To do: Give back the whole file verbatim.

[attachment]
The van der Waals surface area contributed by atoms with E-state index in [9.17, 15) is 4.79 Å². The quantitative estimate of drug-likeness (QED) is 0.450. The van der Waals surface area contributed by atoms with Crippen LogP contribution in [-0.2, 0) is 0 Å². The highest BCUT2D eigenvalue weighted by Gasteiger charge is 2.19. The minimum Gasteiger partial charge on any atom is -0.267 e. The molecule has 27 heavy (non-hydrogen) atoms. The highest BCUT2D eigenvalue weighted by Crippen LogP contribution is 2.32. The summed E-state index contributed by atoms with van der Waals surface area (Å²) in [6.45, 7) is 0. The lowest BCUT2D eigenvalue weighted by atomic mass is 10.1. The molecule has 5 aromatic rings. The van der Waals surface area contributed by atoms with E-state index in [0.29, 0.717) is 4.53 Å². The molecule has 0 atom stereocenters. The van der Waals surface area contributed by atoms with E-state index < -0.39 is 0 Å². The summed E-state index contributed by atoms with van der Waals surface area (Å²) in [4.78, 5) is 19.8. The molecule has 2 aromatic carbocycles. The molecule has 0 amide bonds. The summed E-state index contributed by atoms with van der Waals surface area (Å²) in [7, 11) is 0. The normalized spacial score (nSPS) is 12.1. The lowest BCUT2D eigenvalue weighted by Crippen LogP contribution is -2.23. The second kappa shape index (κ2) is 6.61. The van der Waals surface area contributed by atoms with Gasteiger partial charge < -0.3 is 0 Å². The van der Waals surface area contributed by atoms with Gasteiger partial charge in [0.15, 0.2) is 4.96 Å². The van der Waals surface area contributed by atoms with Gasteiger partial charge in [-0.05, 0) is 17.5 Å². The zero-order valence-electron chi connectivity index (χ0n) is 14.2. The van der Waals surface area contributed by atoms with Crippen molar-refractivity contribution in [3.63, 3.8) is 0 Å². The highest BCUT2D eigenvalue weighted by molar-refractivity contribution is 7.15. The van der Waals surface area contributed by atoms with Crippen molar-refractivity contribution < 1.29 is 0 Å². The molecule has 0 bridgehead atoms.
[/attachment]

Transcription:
The van der Waals surface area contributed by atoms with E-state index in [9.17, 15) is 4.79 Å². The quantitative estimate of drug-likeness (QED) is 0.450. The van der Waals surface area contributed by atoms with Crippen LogP contribution in [-0.2, 0) is 0 Å². The highest BCUT2D eigenvalue weighted by Gasteiger charge is 2.19. The minimum Gasteiger partial charge on any atom is -0.267 e. The molecule has 27 heavy (non-hydrogen) atoms. The highest BCUT2D eigenvalue weighted by Crippen LogP contribution is 2.32. The summed E-state index contributed by atoms with van der Waals surface area (Å²) in [6.45, 7) is 0. The lowest BCUT2D eigenvalue weighted by atomic mass is 10.1. The molecule has 5 aromatic rings. The van der Waals surface area contributed by atoms with E-state index in [0.29, 0.717) is 4.53 Å². The molecule has 0 atom stereocenters. The van der Waals surface area contributed by atoms with E-state index < -0.39 is 0 Å². The summed E-state index contributed by atoms with van der Waals surface area (Å²) in [4.78, 5) is 19.8. The molecule has 2 aromatic carbocycles. The molecule has 0 amide bonds. The summed E-state index contributed by atoms with van der Waals surface area (Å²) in [7, 11) is 0. The normalized spacial score (nSPS) is 12.1. The lowest BCUT2D eigenvalue weighted by Crippen LogP contribution is -2.23. The second kappa shape index (κ2) is 6.61. The van der Waals surface area contributed by atoms with Gasteiger partial charge < -0.3 is 0 Å². The van der Waals surface area contributed by atoms with Gasteiger partial charge in [0.15, 0.2) is 4.96 Å². The van der Waals surface area contributed by atoms with Gasteiger partial charge in [-0.05, 0) is 17.5 Å². The zero-order valence-electron chi connectivity index (χ0n) is 14.2. The van der Waals surface area contributed by atoms with Crippen molar-refractivity contribution in [3.63, 3.8) is 0 Å². The highest BCUT2D eigenvalue weighted by molar-refractivity contribution is 7.15. The van der Waals surface area contributed by atoms with Crippen molar-refractivity contribution < 1.29 is 0 Å². The molecule has 0 bridgehead atoms.